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THE latest survey of 300 UK motorists by Venson Automotive Solutions has revealed that an anticipated 54%[ rise in electricity and gas bills next month is impacting car buyers’ decisions on switching to electric vehicles (EVs).

Although electrified vehicles accounted for more than a third of all new cars leaving dealerships in February, Venson’s survey showed that a third of motorists currently exploring an EV for their next car, will now research more thoroughly the costs associated with charging it before committing.

It is not just electricity costs that are causing concern for motorists. One in four of those currently driving an internal combustion engine (ICE) vehicle, confirmed to Venson that petrol prices are noticeably pulling on purse strings.

To counter rising ownership costs, 22% of those surveyed said that they will be trying to change their driving behaviour to help reduce their overall ICE fuel consumption in light of the energy price rises, including reducing their speed, number of journeys taken and engine idling in order to save pounds at the pump. Nearly 1 in 3 women aim to make changes to how they drive, compared to 14% of men.

Alison Bell, Operations Director for Venson Automotive Solutions, said: “As with home fuel energy increases, the growing cost per mile will hit us all, regardless of the type of vehicle we drive,” says  “However, whilst those considering buying an EV may fear that global energy price rises will cost them dearly at the charging point, just 3% of motorists we surveyed who today own and drive an EV, expressed any cost concerns.

“The reality is that it costs half the price of an ICE full tank to fully charge an EV battery, and with both electricity and petrol prices rising, this is likely to remain true for the foreseeable future. Research of some of the best-selling EVs, including the Tesla Model 3, Kia e-Niro, Volkswagen ID.4 and Nissan Leaf, confirm EV owners will still make savings[iii].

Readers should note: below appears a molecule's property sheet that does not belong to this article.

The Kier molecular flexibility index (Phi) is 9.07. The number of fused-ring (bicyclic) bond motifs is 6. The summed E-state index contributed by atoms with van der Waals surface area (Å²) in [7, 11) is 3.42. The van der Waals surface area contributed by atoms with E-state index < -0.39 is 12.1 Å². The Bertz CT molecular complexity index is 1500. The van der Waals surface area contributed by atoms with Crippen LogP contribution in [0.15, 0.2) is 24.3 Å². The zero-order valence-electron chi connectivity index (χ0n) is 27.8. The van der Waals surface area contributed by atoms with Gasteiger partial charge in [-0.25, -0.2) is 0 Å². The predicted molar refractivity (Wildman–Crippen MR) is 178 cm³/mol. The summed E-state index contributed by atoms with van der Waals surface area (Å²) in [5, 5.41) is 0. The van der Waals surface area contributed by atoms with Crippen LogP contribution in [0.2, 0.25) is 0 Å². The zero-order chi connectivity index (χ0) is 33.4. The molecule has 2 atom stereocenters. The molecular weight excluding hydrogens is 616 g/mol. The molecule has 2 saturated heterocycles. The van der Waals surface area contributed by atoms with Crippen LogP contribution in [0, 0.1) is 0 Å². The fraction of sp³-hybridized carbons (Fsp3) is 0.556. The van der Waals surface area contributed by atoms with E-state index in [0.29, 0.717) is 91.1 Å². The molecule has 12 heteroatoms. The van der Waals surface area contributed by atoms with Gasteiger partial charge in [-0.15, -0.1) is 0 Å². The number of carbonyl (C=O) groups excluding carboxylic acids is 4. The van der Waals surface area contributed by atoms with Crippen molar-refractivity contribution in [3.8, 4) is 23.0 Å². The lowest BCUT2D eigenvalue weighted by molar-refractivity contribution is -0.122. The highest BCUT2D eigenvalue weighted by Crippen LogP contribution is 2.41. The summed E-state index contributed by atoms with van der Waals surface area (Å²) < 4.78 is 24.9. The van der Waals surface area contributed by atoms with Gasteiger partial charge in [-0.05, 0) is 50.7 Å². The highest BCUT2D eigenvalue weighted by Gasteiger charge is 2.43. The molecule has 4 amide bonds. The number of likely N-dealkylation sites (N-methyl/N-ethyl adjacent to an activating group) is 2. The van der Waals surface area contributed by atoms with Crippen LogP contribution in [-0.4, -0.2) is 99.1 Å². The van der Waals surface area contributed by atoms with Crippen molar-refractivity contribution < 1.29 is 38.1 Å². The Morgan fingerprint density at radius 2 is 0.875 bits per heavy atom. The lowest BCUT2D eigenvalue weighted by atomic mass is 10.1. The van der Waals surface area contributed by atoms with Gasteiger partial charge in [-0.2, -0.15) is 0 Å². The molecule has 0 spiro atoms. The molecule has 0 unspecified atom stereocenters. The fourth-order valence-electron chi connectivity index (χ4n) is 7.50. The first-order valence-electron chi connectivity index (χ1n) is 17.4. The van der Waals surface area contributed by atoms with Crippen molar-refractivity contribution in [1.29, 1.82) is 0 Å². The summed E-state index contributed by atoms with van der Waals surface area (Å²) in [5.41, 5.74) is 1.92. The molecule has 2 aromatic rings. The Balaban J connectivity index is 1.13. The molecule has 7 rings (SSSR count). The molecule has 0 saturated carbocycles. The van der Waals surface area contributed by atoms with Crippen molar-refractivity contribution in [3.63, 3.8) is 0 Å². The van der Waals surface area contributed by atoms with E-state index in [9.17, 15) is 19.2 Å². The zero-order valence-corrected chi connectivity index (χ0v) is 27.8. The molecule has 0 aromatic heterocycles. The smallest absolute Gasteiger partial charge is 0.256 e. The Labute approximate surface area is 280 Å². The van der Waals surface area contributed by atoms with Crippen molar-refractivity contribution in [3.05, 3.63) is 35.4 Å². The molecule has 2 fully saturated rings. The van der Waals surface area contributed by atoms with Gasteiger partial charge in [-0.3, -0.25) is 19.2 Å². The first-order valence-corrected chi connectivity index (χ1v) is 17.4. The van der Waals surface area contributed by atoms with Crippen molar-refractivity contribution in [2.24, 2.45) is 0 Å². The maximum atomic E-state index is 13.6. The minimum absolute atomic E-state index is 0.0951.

“Our survey highlights we do not need to preach to the converted, but more does need to be done to educate reluctant EV adopters. The cost savings that owning an EV can bring extend beyond battery benefits, such as service and maintenance too.”

To boost consumer confidence in the financial viability of switching to electric amidst rising energy prices, Venson backs calls for an extension of tax breaks and subsidies for EV buyers and the continuation of the Electric Vehicle Homecharge Scheme (EVHS), due to end in April.

Bell added: “We applaud the UK automotive industry’s new seven-point plan to ensure every driver in Britain can benefit from an electric vehicle charging network that is affordable, available and accessible to all[iv]. The creation of a new regulatory body, ‘Ofcharge’ (the Office of Charging), to monitor the market, including charging price levels and affordability, will be pivotal in ensuring the UK’s march to electrification does not falter and government meets its net zero ambition.”

Venson has recently published a free white paper ‘Living with your electric vehicle’, which outlines the payment and charging options available today.